[java] Should we @Override an interface's method implementation?

5 Answers

I believe that javac behaviour has changed - with 1.5 it prohibited the annotation, with 1.6 it doesn't. The annotation provides an extra compile-time check, so if you're using 1.6 I'd go for it.


Should a method that implements an interface method be annotated with @Override?

The javadoc of the Override annotation says:

Indicates that a method declaration is intended to override a method declaration in a superclass. If a method is annotated with this annotation type but does not override a superclass method, compilers are required to generate an error message.

I don't think that an interface is technically a superclass. Or is it?

Question Elaboration

By reading the javadoc in java8, you can find the following at the declaration of interface Override:

If a method is annotated with this annotation type compilers are required to generate an error message unless at least one of the following conditions hold:

  • The method does override or implement a method declared in a supertype.
  • The method has a signature that is override-equivalent to that of any public method declared in {@linkplain Object}.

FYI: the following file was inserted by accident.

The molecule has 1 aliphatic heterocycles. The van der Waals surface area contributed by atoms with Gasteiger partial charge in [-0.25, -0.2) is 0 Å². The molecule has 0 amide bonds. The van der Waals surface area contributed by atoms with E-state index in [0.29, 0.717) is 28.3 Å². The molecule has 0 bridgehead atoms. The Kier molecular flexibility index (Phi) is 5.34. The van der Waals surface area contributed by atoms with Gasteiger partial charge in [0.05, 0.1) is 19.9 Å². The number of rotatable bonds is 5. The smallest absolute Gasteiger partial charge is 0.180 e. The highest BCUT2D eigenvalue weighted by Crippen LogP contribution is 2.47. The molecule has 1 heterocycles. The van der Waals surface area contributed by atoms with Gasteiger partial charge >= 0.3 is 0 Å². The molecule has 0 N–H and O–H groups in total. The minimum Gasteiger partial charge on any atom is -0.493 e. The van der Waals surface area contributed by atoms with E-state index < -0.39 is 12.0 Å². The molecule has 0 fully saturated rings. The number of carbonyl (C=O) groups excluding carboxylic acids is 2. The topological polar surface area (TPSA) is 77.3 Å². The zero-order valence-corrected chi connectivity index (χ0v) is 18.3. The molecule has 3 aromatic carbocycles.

So, at least in java8, you should use @Override on an implementation of an interface method.

For me, often times this is the only reason some code requires Java 6 to compile. Not sure if it's worth it.

If a concrete class is not overriding an abstract method, using @Override for implementation is an open matter since the compiler will invariably warn you of any unimplemented methods. In these cases, an argument can be made that it detracts from readability -- it is more things to read on your code and, to a lesser degree, it is called @Override and not @Implement.

Overriding your own methods inherited from your own classes will typically not break on refactorings using an ide. But if you override a method inherited from a library it is recommended to use it. If you dont, you will often get no error on a later library change, but a well hidden bug.